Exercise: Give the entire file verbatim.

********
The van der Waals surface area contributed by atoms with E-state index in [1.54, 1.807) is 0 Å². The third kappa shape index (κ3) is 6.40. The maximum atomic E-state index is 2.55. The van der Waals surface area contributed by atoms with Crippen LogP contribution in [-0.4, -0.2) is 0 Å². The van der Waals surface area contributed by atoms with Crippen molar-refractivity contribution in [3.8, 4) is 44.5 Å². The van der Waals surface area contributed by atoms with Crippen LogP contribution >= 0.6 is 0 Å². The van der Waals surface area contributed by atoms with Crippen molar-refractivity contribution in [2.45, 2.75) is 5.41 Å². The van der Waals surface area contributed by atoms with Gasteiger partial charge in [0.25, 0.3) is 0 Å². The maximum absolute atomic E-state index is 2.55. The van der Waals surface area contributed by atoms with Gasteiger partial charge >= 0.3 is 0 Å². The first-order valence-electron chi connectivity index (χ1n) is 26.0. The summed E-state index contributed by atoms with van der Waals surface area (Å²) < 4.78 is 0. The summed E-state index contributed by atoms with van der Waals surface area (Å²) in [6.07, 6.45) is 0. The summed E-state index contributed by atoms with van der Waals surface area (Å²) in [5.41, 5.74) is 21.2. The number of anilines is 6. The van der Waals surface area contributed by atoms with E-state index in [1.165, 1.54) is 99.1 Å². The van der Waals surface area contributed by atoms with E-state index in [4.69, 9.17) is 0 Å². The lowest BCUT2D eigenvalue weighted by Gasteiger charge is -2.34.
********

The van der Waals surface area contributed by atoms with E-state index in [1.54, 1.807) is 0 Å². The third kappa shape index (κ3) is 6.40. The maximum atomic E-state index is 2.55. The van der Waals surface area contributed by atoms with Crippen LogP contribution in [-0.4, -0.2) is 0 Å². The van der Waals surface area contributed by atoms with Crippen molar-refractivity contribution in [3.8, 4) is 44.5 Å². The van der Waals surface area contributed by atoms with Crippen LogP contribution >= 0.6 is 0 Å². The van der Waals surface area contributed by atoms with Crippen molar-refractivity contribution in [2.45, 2.75) is 5.41 Å². The van der Waals surface area contributed by atoms with Gasteiger partial charge in [0.25, 0.3) is 0 Å². The maximum absolute atomic E-state index is 2.55. The van der Waals surface area contributed by atoms with Gasteiger partial charge >= 0.3 is 0 Å². The first-order valence-electron chi connectivity index (χ1n) is 26.0. The summed E-state index contributed by atoms with van der Waals surface area (Å²) < 4.78 is 0. The summed E-state index contributed by atoms with van der Waals surface area (Å²) in [6.07, 6.45) is 0. The summed E-state index contributed by atoms with van der Waals surface area (Å²) in [5.41, 5.74) is 21.2. The number of anilines is 6. The van der Waals surface area contributed by atoms with E-state index in [1.165, 1.54) is 99.1 Å². The van der Waals surface area contributed by atoms with E-state index in [4.69, 9.17) is 0 Å². The lowest BCUT2D eigenvalue weighted by Gasteiger charge is -2.34.